As I reported in my previous post, while visiting my mother in the hospital we watched the HGTV channel. On mute. Closed caption. For days on end. That’s when I realized that hardly anyone says “going to” anymore. Nope. It’s morphed into gonna. “You’re gonna love it.” “I’m gonna do my best to get you to stay.”
Reading “gonna…gonna…gonna” on the television screen grated on my nerves, especially as it was predominantly said by the hosts of the program and not the regular Jane and Joe Schmoe’s (like me) who were having their homes redecorated (unlike me). Possibly the hosts should be required to take diction lessons.
This is an example of “pronunciation spelling,” defined in the dictionary app on my phone as: a spelling intended to match a certain pronunciation more closely than the traditional spelling does, as gonna for going to, kinda for kind of (meaning “rather”), git for get, or lite for light. (Do not confuse this with “spelling pronunciation,” in which, according to Wikipedia, a word is pronounced “according to its spelling, at odds with standard or traditional pronunciation.”)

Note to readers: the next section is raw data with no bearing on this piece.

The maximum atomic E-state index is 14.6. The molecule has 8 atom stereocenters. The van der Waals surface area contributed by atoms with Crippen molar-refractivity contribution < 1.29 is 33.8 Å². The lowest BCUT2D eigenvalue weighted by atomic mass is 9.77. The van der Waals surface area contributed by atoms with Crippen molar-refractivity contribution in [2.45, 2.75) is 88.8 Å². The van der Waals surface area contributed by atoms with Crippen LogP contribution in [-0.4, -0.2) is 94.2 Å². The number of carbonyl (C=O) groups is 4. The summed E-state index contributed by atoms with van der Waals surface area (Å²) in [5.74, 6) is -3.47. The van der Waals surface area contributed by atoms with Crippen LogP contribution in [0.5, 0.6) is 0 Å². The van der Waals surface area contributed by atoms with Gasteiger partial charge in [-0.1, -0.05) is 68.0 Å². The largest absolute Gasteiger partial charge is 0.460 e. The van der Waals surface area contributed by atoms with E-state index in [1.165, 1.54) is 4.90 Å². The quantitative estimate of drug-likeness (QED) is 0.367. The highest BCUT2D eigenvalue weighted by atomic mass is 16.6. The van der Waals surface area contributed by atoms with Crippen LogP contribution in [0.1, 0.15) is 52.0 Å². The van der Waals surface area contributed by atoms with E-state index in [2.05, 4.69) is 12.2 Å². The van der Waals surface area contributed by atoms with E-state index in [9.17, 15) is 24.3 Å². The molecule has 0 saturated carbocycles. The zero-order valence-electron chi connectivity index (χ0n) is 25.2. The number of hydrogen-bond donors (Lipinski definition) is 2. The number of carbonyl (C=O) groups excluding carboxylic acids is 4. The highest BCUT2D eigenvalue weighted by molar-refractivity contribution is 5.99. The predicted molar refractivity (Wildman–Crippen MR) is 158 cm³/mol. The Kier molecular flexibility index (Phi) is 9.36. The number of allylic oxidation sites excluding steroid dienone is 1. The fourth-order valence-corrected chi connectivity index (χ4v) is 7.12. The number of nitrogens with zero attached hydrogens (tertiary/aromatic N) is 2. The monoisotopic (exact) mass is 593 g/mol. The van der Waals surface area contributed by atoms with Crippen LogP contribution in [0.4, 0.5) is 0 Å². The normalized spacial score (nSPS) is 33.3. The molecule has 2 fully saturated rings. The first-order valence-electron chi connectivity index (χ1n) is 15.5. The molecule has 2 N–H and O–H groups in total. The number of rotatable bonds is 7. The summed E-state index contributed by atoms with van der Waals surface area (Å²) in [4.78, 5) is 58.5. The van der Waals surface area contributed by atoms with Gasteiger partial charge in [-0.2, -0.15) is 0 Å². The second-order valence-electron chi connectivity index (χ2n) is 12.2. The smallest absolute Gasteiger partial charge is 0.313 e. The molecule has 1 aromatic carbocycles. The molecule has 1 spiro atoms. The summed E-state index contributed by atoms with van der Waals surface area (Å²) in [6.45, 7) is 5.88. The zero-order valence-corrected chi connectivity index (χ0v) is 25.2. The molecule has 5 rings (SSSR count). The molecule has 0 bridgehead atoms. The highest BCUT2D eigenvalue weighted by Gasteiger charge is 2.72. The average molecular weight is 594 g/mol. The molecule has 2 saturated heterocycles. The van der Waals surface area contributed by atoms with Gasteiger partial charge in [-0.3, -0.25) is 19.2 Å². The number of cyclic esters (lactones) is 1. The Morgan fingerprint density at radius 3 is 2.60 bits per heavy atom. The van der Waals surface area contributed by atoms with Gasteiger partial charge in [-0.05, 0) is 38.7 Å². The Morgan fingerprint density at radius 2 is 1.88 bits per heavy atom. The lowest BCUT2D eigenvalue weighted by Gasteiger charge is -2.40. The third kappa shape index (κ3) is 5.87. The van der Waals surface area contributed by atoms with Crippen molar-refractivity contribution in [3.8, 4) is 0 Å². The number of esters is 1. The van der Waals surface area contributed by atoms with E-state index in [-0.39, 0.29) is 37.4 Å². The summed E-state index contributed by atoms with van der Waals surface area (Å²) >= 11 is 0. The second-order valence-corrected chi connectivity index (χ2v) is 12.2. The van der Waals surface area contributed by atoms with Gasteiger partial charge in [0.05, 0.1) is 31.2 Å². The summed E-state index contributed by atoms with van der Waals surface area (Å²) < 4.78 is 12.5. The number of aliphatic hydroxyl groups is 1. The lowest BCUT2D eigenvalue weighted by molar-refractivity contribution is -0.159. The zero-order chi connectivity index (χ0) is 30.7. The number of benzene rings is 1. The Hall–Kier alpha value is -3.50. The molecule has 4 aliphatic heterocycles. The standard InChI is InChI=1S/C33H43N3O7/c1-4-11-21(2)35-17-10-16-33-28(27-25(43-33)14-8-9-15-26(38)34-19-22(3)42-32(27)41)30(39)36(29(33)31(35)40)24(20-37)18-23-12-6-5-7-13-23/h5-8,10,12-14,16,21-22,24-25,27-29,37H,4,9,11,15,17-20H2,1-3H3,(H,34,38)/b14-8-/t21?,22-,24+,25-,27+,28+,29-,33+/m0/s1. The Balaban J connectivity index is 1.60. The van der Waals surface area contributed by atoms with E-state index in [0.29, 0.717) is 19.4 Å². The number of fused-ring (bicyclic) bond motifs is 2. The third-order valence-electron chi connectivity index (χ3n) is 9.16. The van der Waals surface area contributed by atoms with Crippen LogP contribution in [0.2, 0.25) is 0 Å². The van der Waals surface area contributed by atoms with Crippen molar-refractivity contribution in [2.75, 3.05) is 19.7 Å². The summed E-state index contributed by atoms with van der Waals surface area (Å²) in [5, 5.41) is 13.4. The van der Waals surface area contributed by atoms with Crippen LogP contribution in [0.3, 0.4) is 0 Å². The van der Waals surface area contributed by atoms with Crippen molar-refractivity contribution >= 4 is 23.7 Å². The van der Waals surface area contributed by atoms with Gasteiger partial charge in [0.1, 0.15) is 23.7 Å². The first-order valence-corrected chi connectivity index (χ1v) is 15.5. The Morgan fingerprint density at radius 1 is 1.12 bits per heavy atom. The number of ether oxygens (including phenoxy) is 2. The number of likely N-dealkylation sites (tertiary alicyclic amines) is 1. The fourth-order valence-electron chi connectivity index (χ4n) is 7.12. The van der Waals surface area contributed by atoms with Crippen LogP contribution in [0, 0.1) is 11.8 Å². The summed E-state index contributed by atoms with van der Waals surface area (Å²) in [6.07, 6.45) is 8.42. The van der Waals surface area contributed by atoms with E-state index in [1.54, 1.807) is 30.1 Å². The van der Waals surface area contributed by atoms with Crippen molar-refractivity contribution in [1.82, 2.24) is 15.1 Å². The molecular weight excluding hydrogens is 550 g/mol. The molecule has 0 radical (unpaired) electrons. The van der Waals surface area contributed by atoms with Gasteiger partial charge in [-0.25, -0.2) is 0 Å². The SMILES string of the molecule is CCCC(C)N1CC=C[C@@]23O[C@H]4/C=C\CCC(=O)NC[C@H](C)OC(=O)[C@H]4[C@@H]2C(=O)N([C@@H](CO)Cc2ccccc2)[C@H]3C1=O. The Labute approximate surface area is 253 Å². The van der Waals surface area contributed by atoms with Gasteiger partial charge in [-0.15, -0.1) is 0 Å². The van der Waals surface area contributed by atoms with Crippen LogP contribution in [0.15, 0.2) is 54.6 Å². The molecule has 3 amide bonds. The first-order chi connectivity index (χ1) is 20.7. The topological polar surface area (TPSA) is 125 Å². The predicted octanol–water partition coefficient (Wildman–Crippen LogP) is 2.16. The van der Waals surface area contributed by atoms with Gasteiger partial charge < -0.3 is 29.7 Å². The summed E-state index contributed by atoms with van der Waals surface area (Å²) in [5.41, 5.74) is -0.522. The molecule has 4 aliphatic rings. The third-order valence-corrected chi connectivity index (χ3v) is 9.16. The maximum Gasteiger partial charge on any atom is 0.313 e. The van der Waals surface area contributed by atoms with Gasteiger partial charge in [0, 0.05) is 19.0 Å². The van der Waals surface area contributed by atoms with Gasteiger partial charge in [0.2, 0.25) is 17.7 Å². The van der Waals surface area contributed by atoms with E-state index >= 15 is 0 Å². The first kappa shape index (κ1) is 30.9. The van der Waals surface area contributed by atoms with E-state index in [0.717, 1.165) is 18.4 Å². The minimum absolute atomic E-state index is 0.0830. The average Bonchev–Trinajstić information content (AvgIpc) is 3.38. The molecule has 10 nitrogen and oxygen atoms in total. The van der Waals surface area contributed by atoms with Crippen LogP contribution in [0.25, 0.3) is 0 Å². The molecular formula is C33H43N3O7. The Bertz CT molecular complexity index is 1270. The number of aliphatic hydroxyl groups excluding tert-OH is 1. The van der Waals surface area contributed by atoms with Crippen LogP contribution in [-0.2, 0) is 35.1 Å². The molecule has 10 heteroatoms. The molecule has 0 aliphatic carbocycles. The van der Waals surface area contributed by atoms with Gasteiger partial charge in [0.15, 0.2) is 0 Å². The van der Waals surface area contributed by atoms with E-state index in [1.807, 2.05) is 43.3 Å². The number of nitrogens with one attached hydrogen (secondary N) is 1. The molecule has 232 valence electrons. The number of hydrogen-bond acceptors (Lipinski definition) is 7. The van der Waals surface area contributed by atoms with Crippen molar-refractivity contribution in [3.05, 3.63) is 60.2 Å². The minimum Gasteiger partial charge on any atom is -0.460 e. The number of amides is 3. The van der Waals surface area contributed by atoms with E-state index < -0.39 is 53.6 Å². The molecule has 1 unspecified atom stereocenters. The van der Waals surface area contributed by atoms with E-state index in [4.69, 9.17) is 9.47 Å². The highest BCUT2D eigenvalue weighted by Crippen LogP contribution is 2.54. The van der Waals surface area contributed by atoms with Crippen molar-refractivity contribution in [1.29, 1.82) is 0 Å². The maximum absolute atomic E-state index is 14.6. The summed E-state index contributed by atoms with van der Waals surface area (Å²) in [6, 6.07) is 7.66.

And then there is “eye dialect,” the definition taken again from my phone app: the literary use of misspellings that are intended to convey a speaker’s lack of education or use of humorously dialectal pronunciations but that are actually no more than respellings of standard pronunciations, as wimmin for “women,” wuz for “was,” and peepul for people.
As a writer, when writing dialogue I’ve faced the dilemma of writing it as the character would say it (New England Yankee, for example) or as they should say it. As a reader, I find it annoying to read a constant stream of dialect. (I won’t bore you with the definition of dialect.) I am satisfied if it is used sparingly as a reminder that the character is Southern, for instance, or if it is used consistently when the character is introduced and then switched to normal speech. In that instance, I will remember that the character has a specific speech pattern.
This is not to say that my speech is perfect. Far from it. When I travel abroad this summer I wonder if my own use of “gonna” and “kinda” and the absence of a “g” on the end of my gerunds and present participles will cause confusion on the part of the Europeans who have been educated in proper English–and probably use it.